For example, if you have a lot of users, should you ask them questions in the survey to get some more data? Or in a factory, what would you prefer to upgrade a sensor from something that records the sensor 10 times per second? It often starts with an AI project with the data you already have that enables you to respond to help an AI team prioritize what additional data to collect.

In industries where we don’t just scale consumer software internet, I think we need to change our mindset. Huge Information Good Information. If you have millions of images, go ahead, use it – it’s great. However there are many problems that can use many small data sets that are clearly labeled and carefully cured.

Can you give an example? What do you mean by good data?

I can first give an example from speech recognition. When I was working with voice search, you would find audio clips where you heard someone say, “Um today’s weather”. The question is, what is the exact transcript of that audio clip? Is it “um (comma) today’s weather,” or is it “um (dot, dot, dot) today’s weather,” or “um” something we just don’t copy? Any one of these has been proven to be subtle, but it is not correct for different transcultures to use each of the three labeling conventions. Then your data is noisy, and it hits the speech detection system. Now, when you have a few million or a billion users, you can have that noise information and just average it out. The learning algorithm will fix that. But if you are in a setting where you have a small data set – say, a hundred examples – then this kind of noise will have a huge impact on data performance.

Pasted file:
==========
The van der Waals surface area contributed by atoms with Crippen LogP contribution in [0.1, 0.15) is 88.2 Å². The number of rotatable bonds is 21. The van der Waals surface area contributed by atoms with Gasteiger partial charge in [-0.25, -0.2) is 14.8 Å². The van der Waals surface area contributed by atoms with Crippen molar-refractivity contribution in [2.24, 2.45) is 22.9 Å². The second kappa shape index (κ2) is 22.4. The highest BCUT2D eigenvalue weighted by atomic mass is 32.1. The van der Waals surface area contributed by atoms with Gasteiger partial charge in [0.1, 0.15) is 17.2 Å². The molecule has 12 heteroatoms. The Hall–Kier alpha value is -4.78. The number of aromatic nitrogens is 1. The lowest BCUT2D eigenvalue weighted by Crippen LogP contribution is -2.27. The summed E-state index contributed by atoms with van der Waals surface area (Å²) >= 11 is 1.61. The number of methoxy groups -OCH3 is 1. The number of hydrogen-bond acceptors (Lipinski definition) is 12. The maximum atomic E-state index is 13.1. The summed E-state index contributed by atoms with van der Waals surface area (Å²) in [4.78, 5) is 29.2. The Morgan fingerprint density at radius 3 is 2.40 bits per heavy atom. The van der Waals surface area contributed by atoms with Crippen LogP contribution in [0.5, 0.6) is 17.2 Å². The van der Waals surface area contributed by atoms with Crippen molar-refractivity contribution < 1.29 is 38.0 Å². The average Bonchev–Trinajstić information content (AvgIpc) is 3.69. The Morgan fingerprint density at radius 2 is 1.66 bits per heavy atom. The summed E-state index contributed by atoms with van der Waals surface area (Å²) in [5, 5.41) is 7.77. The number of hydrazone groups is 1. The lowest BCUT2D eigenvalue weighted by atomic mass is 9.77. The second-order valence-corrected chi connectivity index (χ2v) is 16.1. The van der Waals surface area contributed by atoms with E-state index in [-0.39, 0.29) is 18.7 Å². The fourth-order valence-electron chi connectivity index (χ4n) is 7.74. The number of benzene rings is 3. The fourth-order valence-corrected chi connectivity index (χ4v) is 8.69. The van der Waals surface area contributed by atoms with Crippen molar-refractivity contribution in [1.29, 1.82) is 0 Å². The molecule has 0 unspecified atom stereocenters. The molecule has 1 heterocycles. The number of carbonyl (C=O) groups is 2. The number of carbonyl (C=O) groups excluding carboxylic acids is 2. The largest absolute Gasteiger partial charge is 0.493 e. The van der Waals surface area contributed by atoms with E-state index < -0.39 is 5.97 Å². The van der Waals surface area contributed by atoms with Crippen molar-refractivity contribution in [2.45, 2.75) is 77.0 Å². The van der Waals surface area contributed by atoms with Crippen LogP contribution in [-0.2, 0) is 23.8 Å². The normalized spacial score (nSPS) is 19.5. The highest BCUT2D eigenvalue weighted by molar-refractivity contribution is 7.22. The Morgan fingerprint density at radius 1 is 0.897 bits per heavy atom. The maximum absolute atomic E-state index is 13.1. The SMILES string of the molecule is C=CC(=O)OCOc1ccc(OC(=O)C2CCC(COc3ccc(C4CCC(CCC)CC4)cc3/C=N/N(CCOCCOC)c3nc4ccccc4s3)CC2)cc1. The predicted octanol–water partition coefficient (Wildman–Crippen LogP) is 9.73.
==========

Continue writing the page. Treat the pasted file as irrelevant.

Another example from manufacturing: We’ve done a lot of work with steel inspections. If you drive a car, the side of your car was once made of steel sheets. Sometimes there are very few wrinkles on the steel, or it has little dents or stains. So you can use a camera and computer vision to see if there are any errors. However, different labels will label the data separately. Some will put a huge bounding box across the whole area. Put a little bounding box around some small particles. When you have a moderate data set, make sure that different quality visitors consistently label the data – this becomes the most important thing.

For many AI projects, the open-source model literature you downloaded GitHub is a good enough neural network that you can get from the literature. Not for all problems, but major problems. So I went to a lot of my teams and said, “Hey, everyone, the neural network is good enough. Let’s not mess with the code anymore. All you have to do now is create processes to improve data quality. “And it turns out that often the effectiveness of algorithms improves rapidly.